Yes. So don't look at recent IPOs and think that all things are good for all companies, or even all software companies. (To be clear, the pandemic is a human crisis, but my job is to talk about its business implications, so here we are. Hugs, and please stay as safe as possible.)

Market notes

There was so much news this week that we angrily need to summarize.

I've caught up Brex CEO Henrique Dubugras The other day The Exchange had the opportunity to analyze what happened to the company in the early COVID days when the company did decided to cut staff. The CEO's short answer is that the company went from 10% monthly growth to 15% negative growth – no sin, Airbnb posted negative gross bookings for a few months earlier this year – and as the company had set it to be, a big year , it had to make cuts. Dubugras talked about how difficult it was to make a decision.

Brex's business recovered faster than expected, but this was partly due to a strong start-up. some dates here – and companies that are rapidly advancing into the digital realm and switching to financial systems like the one from Brex.

Looking ahead, Dubugras would like to expand the pool of companies Brex can draw. This makes sense as it would open up the market size significantly. And the company is as remote as the companies are now. His CEO talks about the pros and cons of moving during our chat. Fortunately for the business fintech unicorn, Dubugras said some of the downsides of companies working remotely weren't as tough as expected.

Next up: growth metric. Verbit, a startup that uses AI to transcribe and subtitle videos, raised a Series C worth $ 60 million this week Sapphire Ventures. I couldn't get around, but the company stated in its press release that it had 400% year-over-year sales growth and that its "sales rate has quintupled since 2019". Kind.

Jai Das I led the round for Verbit and in a couple of weeks I'll be hosting an Extra Crunch Live with him. (Extra Crunch Sub required for Head here if you need one. The "EQUITY" discount code should still work if it helps.)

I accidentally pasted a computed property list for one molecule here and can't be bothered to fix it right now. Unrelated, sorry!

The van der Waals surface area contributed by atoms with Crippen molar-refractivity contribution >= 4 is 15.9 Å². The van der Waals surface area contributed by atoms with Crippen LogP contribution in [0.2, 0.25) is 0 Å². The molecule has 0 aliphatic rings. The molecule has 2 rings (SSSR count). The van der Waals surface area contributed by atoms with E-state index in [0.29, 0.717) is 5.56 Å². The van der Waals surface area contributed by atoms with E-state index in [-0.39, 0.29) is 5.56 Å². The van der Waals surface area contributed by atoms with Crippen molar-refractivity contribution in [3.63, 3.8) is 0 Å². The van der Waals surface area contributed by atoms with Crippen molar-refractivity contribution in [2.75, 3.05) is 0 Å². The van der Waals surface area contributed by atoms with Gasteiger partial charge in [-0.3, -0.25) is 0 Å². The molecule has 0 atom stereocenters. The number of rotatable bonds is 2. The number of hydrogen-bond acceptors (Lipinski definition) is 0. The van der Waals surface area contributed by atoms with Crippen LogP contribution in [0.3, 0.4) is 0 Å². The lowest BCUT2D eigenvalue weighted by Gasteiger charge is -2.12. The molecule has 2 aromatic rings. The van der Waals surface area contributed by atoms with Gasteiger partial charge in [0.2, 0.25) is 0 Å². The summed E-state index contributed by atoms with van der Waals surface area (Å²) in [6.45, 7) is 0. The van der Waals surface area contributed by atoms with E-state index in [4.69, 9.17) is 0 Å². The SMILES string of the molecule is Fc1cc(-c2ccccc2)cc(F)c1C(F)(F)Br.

Telos, a Virginia-based cybersecurity and identity company, went public this week. It fell under our radar because there is more news than we have to write about. This is the late 2020 fast news cycle. To catch up with both of us, Telos has set the middle price, but with an expanded offering that's valued at around $ 1 billion. according to MarketWatch.

After the IPO, Telos shares played well. Cyber ​​security is having a hell of a good year.

Back to our favorite topic in the world, SaaS, Patrick Campbell from ProfitWell dropped a handle of data on the effects of COVID-19 on the B2B SaaS market. Most of the time it's positive. There was an early hit, but then growth seems to have accelerated. Just think of the Workday example from earlier. Not everyone is in software growth paradise as 2020 comes to an end.

And finally, after Affirm released its S-1 filing, competing service Klarna decided it was a good time Delete some performance data for themselves. First of all Klarna – thank you. We like dates. Second, just go public. Klarna said it grew from 10 million customers in the US to 11 million in three weeks and that the second statistic was up 106% year over year.

Validate, you must now honorably update your S-1 with even more data than Arch-Nerd-Clapback. Sorry I don't make rules.

Miscellaneous and miscellaneous

Okay, that's enough of all of that. Chat with you soon and I hope you are safe and healthy.